• Keeping King's 'Dream' alive for next generation


    Dr. Martin Luther King Jr.'s famous words from his historic "I have A Dream" speech delivered from the steps of the Lincoln Memorial 50 years ago have come to symbolize the hope of a people fighting for the soul of a nation.

    But has time diminished the power of the words and the message for succeeding generations of children far removed from that day in Washington, D.C.?

    Memphis Central High School social studies teacher Mary McIntosh is making sure the lessons of history are never lost on her students.

    MORE: NCRM sings MLK's 'Dream' on 50th anniversary
    MORE: MLKinMemphis.com
    MORE: President, nation mark 50th March on Washington
    MORE: Marking 50th anniversary of MLK's speech (FOXNews.com)

    It was hot late August day outside Central High Wednesday in Memphis. Conditions much similar to a magical time exactly  50 years ago.

    "We talking about in our journal. What is the impact of the March and what is its legacy? Meaning the March on Washington 50 years ago today," McIntosh said.

    As she does everyday in the classroom McIntosh is encouraging her noon-hour students to make their own personal connection with historic events. It's an appropriate setting and particularly the right topic to tackle considering the ethnic diversity of her 24 students mirrors what Dr. King dreamed would one day be the integrated face of a nation.

    "How does the March on Washington fit into what we've talked about? The relationship of the individual and society?," said.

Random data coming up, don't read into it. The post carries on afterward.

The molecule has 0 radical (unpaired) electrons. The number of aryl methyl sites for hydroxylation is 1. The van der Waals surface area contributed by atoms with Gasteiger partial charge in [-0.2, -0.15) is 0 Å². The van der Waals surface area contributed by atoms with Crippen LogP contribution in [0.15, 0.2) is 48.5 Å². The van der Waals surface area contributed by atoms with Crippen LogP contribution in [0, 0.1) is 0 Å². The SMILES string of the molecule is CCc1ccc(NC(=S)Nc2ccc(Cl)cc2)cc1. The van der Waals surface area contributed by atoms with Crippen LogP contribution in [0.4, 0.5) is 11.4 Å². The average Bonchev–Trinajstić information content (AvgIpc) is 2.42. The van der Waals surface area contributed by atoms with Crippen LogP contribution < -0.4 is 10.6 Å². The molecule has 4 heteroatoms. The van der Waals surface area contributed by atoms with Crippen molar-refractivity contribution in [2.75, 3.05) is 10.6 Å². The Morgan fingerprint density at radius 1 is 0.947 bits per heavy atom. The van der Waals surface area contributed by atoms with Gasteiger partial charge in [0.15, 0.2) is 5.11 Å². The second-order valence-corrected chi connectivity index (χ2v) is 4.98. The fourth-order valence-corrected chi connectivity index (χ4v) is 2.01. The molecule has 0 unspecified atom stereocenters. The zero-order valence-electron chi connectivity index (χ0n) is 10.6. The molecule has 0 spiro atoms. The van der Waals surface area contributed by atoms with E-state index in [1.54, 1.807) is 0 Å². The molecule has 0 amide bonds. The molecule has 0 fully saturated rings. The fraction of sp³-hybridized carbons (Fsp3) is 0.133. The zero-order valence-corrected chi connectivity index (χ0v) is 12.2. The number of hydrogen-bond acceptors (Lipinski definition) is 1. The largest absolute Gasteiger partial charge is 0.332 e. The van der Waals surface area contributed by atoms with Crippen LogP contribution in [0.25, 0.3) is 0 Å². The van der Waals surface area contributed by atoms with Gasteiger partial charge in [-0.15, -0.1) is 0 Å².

"These people who were not part of a whole society cause everything was segregated," said one of her students. "There was not a whole. So, suddenly these small group of people start doing this thing. Then all these other people start thinking, oh, it's okay to voice out our opinion on this. It kind of brought a bunch of people together."

    Posing thought provoking questions and getting plenty of feedback, McIntosh's class doesn't appear to consist of the usual educational rote of learning historical dates by month and day. She doesn't want them to interpret history as much as getting the students to create their own "buzz" about how they can view it through their own eyes and how it relates to their families.

    In the case of the March on Washington on Aug. 28, 1963, that connection does surprisingly take on a real life with one student.

    "Does anybody in this classroom have personal experience with a relative or a friend that they know who was actually in Washington for that March that day?," she asked.

    "My grandmother," one student said. "She told me that it was very important for her to be there and it made history. It let her know that it's okay for her to accomplish her dreams and believe in her dreams."

    The speech just really opened up everybody's minds and opened their eyes. That these are Americans and they do have rights and we should listen to them.

    Click here to leave a comment on our Facebook page
    Click here to comment on our Twitter

    Next Up: